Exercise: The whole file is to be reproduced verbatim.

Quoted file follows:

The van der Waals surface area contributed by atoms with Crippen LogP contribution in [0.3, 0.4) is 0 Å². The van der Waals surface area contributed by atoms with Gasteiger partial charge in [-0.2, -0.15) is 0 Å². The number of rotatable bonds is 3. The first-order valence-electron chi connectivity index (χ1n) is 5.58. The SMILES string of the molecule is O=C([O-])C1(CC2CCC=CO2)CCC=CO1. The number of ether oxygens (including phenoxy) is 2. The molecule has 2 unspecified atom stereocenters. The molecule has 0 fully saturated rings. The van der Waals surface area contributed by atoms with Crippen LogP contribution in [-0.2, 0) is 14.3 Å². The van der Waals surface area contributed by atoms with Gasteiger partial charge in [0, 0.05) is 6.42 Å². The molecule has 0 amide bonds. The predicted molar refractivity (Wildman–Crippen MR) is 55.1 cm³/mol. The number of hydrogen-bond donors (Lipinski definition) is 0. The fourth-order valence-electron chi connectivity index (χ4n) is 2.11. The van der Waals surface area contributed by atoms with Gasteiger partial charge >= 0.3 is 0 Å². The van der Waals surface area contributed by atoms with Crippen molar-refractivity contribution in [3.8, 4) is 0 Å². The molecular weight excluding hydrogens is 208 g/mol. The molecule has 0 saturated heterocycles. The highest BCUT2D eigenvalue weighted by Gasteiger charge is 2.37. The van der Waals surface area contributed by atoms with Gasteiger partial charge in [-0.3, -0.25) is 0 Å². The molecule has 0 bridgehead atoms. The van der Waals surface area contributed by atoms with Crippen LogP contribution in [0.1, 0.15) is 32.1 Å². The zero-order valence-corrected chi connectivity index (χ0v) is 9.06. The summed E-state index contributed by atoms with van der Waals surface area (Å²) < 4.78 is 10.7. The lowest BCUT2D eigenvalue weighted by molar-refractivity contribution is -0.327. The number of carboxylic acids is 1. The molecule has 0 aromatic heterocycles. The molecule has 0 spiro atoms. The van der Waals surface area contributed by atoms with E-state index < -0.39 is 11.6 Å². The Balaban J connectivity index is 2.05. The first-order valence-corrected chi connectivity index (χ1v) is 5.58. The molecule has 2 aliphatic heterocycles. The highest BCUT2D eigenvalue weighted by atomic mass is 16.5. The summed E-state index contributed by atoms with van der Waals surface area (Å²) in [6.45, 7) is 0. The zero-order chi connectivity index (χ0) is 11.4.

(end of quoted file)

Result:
The van der Waals surface area contributed by atoms with Crippen LogP contribution in [0.3, 0.4) is 0 Å². The van der Waals surface area contributed by atoms with Gasteiger partial charge in [-0.2, -0.15) is 0 Å². The number of rotatable bonds is 3. The first-order valence-electron chi connectivity index (χ1n) is 5.58. The SMILES string of the molecule is O=C([O-])C1(CC2CCC=CO2)CCC=CO1. The number of ether oxygens (including phenoxy) is 2. The molecule has 2 unspecified atom stereocenters. The molecule has 0 fully saturated rings. The van der Waals surface area contributed by atoms with Crippen LogP contribution in [-0.2, 0) is 14.3 Å². The van der Waals surface area contributed by atoms with Gasteiger partial charge in [0, 0.05) is 6.42 Å². The molecule has 0 amide bonds. The predicted molar refractivity (Wildman–Crippen MR) is 55.1 cm³/mol. The number of hydrogen-bond donors (Lipinski definition) is 0. The fourth-order valence-electron chi connectivity index (χ4n) is 2.11. The van der Waals surface area contributed by atoms with Gasteiger partial charge >= 0.3 is 0 Å². The van der Waals surface area contributed by atoms with Crippen molar-refractivity contribution in [3.8, 4) is 0 Å². The molecular weight excluding hydrogens is 208 g/mol. The molecule has 0 saturated heterocycles. The highest BCUT2D eigenvalue weighted by Gasteiger charge is 2.37. The van der Waals surface area contributed by atoms with Gasteiger partial charge in [-0.3, -0.25) is 0 Å². The molecule has 0 bridgehead atoms. The van der Waals surface area contributed by atoms with Crippen LogP contribution in [0.1, 0.15) is 32.1 Å². The zero-order valence-corrected chi connectivity index (χ0v) is 9.06. The summed E-state index contributed by atoms with van der Waals surface area (Å²) < 4.78 is 10.7. The lowest BCUT2D eigenvalue weighted by molar-refractivity contribution is -0.327. The number of carboxylic acids is 1. The molecule has 0 aromatic heterocycles. The molecule has 0 spiro atoms. The van der Waals surface area contributed by atoms with E-state index < -0.39 is 11.6 Å². The Balaban J connectivity index is 2.05. The first-order valence-corrected chi connectivity index (χ1v) is 5.58. The molecule has 2 aliphatic heterocycles. The highest BCUT2D eigenvalue weighted by atomic mass is 16.5. The summed E-state index contributed by atoms with van der Waals surface area (Å²) in [6.45, 7) is 0. The zero-order chi connectivity index (χ0) is 11.4.